In article <demers-2407952306580001 at demers.cts.com>, demers at cts.com (Bill Demers) writes:
>> Suppose a purified virus prep has a particle number:pfu ratio of 50:1.
>>>> Does this mean that 49 out of 50 particles are non-infectious and most of
>> the prep is "junk"
>> that pfu is a concentration of virus required to detect a single
>> infectious event, ie. 50 infectious particles exposed to cells has the
>> chance of forming a single plaque.
ryan at mbcf.stjude.org wrote in response:
>yes, it means that 98% of the particles are non-infectious "junk".
>somewhat longer answer:
>The strategy of the plaque assay is to isolate (by limiting dilution)
>individual infectious virus particles. Because of this limiting dilution,
>a scorable event (a plaque) is interpreted as the result of a single
>_independently infectious_ particle. Snip.....
The plaque assay is a measure of infectivity and as such is reported
as a UNIT of infectivity. This unit does not reflect the number of
infectious particles in a solution but the number of particles which
will give an investigator a relative quantity of virus/volume in
Indeed there are non-infectious particles in virus solution and thus,
the definition of infectious units to particle ratio. It is
important to remember that this ratio can vary significantly
depending upon your virus, cell line of propagation and culture
techniques (i.e. the pH of the innoculum is critical for determining
accurate virus concentrations). However, the ratio of particles to
PFU reflects the number of particles necessary to develop a plaque.
Furthermore, plaque development is dependent upon the steps necessary
for virus replication. I will use Picornaviruses as an example
(remembering that the steps of infection I will use as an example,
are often debated) .
First, the infectious virus has to bind to a receptor, be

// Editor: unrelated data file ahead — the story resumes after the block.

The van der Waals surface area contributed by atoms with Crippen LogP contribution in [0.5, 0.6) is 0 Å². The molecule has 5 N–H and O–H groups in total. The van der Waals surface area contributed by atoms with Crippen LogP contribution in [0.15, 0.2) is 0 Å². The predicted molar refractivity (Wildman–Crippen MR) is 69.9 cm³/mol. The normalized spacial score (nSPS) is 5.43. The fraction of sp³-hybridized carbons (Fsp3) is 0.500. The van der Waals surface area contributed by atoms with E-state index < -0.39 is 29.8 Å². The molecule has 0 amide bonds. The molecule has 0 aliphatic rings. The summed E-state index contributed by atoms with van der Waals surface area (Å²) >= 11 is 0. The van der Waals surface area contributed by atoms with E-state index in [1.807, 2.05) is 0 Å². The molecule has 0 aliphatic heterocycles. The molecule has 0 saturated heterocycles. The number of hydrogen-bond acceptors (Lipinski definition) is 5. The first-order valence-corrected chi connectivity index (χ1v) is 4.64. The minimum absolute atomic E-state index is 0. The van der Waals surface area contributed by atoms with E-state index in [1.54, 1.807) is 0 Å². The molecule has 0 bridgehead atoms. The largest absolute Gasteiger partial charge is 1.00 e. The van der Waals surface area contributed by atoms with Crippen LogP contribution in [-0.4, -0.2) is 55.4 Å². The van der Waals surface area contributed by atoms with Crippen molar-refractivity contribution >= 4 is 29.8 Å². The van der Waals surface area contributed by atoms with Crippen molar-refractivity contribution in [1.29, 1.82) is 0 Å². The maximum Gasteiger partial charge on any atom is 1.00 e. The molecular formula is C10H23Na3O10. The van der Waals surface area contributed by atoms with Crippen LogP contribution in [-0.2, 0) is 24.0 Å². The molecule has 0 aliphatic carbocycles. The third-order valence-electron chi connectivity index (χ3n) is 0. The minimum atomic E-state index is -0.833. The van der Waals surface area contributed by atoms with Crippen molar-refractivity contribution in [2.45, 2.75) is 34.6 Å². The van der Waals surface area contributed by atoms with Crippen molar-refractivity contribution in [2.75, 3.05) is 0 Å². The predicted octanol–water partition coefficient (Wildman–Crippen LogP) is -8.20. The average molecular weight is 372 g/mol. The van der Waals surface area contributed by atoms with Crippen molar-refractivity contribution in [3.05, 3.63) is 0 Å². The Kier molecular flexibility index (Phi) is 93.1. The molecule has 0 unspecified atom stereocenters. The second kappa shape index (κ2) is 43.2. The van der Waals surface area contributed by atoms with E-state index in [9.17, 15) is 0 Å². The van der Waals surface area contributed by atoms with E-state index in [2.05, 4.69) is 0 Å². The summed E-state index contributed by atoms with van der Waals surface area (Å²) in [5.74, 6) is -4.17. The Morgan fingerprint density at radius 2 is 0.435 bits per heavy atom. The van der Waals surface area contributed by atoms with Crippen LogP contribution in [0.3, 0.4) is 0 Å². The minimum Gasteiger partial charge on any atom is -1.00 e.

endocytosed, uncoat and extrude it's nucleic acid into the cytoplasm,
translate the viral message, transcribe it's RNA (both negative and
positive strand genome), undergo further genomic amplification and
translation, and be assembled in to progeny virus particles. The
first few steps (up to transcription of positive strand genome) of
such an infection are completely dependent upon the first infectious
particle. Until there is synthesis of nascent positive strand RNA
the only viral genome to perform this is the infecting genome.
Considering the presence of cellular RNases, DAI kinase, 2'5'
Oligo-Adenylate synthase, other innate anti-viral mechanisms, and the
efficiency of replication it is virtually impossible for the
infectious process to be 100% efficient at all of the above steps.
My main point is that not all infectious particles in an inoculum are
going to bind, be endocytosed, uncoat, translate and transcribe in a
"permissive cell." Thus, a single plaque forming unit (PFU) does
not reflect a single infectious particle, but is instead the number
of infectious particles which results in a PRODUCTIVE infection.
We have two HeLa cell lines, one recently purchased from ATCC (two
years ago) and one which has been maintained in the laboratory for
years. Both have been frozen down in working and stock preparations,
enough to last for 15 to 20 years (barring thawing), thus preventing
genetic drift of the cell over these years. If I plaque my stock
coxsackievirus B3 on both cell lines, making sure that the same
number of cells are plated, and they are at the same level of
confluence at the time of inoculation, I get two different answers
for my virus concentration. In fact the PFU/ml can vary by up to 2
logs. The same virus aliquot and different cells!!!!! The
efficiency of infection and/or replication is NOT the same in these
two cell lines!!
Where does that leave us! Questioning the gold standard of
determining virus concentration, and a neat model to study! To
question though, is science!
The University of Nebraska Medical Center
The University of British Columbia